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Keezer takes Sprague in different direction

Reviewed February 2011

Mill Creek Road
Mill Creek Road
By the Geoffrey Keezer / Peter Sprague Band

SBE Records: 2011

To hear sound clips or learn more about this release, Turbula recommends viewing its Amazon.com entry.

That San Diego's Geoffrey Keezer and Encinitas' Peter Sprague are world-class jazz artists can be verified in that both are regulars in singer Dianne Reeves' touring band. That the two locals have now recorded together, despite their shared work behind Reeves, is still somewhat of a surprise given the rather divergent approaches they've taken in their own solo projects.

Keezer's previous recordings have revealed him as a modernist – all about the idea. Whether spare and lonesome, or fiery and coming at you from a hundred different directions, Keezer's approach on piano is inherently complex, and often complicated to boot.

While Sprague began as an out-there modal player, over the past few decades he's revealed himself as a romantic at heart; the melody is everything. Now, he can turn that melody eight ways from Sunday on his guitar before he's done with a solo – but whatever he's playing has a gorgeous theme at its core.

Perhaps it was Keezer's 2008 Latin jazz outing, "Aurea," that got them talking about a recording project together; given Sprague's rich history of exploring Brazilian influences, it's not hard to imagine them talking Latin jazz whenever their paths cross.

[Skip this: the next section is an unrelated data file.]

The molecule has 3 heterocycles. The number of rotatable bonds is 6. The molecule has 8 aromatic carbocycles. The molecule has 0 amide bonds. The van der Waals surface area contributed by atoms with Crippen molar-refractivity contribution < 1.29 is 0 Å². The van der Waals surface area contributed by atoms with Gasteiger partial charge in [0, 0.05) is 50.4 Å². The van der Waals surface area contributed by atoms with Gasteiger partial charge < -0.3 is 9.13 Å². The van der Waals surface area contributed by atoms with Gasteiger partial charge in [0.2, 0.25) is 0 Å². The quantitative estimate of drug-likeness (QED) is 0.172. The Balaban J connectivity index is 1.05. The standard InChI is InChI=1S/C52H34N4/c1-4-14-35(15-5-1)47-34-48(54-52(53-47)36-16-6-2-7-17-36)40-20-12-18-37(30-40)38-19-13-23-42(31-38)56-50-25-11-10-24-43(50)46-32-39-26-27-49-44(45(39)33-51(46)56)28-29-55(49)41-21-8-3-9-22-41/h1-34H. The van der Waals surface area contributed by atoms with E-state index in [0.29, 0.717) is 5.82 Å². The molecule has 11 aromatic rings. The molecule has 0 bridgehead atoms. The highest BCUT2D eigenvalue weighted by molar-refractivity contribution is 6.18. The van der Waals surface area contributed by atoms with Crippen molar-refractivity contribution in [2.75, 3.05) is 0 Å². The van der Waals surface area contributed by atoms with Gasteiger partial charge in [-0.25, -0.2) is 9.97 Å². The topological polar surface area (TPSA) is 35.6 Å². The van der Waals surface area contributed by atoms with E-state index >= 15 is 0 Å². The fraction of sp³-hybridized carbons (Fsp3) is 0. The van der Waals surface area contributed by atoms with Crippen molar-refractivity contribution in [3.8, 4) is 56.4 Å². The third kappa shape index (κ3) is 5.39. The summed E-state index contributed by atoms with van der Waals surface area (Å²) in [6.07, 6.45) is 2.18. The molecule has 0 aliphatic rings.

If that was the impetus, though, it was an odd one considering that "Mill Creek Road" is almost all straight-ahead jazz, with little in the way of Latin strains. We do get one return to Sprague's earliest days with "India Zach" a foray into John McLaughlin-inspired Indian raga with Zach Harmon on tabla.

Throughout the eight songs (Keezer and Sprague wrote four each), the two men come at the music in model of a 1960s session – with Keezer sounding more than a bit like a young Monty Alexander, down to the two-hand attack on piano, and Sprague coming off as a bit of a harder-edged Wes Montgomery. There's also the semi-competitive nature of the playing common to jazz records from the late '50s through '60s, in which they chase and push each other on their solos. (That the liner notes from the two men make reference to both Montgomery and legendary drummer Art Blakey tells you that their heads weren't too far from some of those classic 1960s small-combo jazz recordings while working on this project.)

Bassist Hamilton Price and drummer Duncan Moore fill out the quartet, and provide the perfect foundation: Rock-solid beat, virtuosic fills when needed.

None of the compositions here is particularly memorable, but the playing is stellar throughout, often inspired – and, as with Bob Magnusson's recent release, presents Sprague out of his comfort zone, off exploring new musical territory – an always-rewarding experience for the listener given how beautifully Sprague can play in any style, particularly when accompanied by a talent like Keezer's.

Review by Jim Trageser. Jim is a writer and editor living in Escondido, Calif., and was a contributor to the "Grove Press Guide to Blues on CD" (1993) and "The Routledge Encyclopedia of the Blues" (2005).

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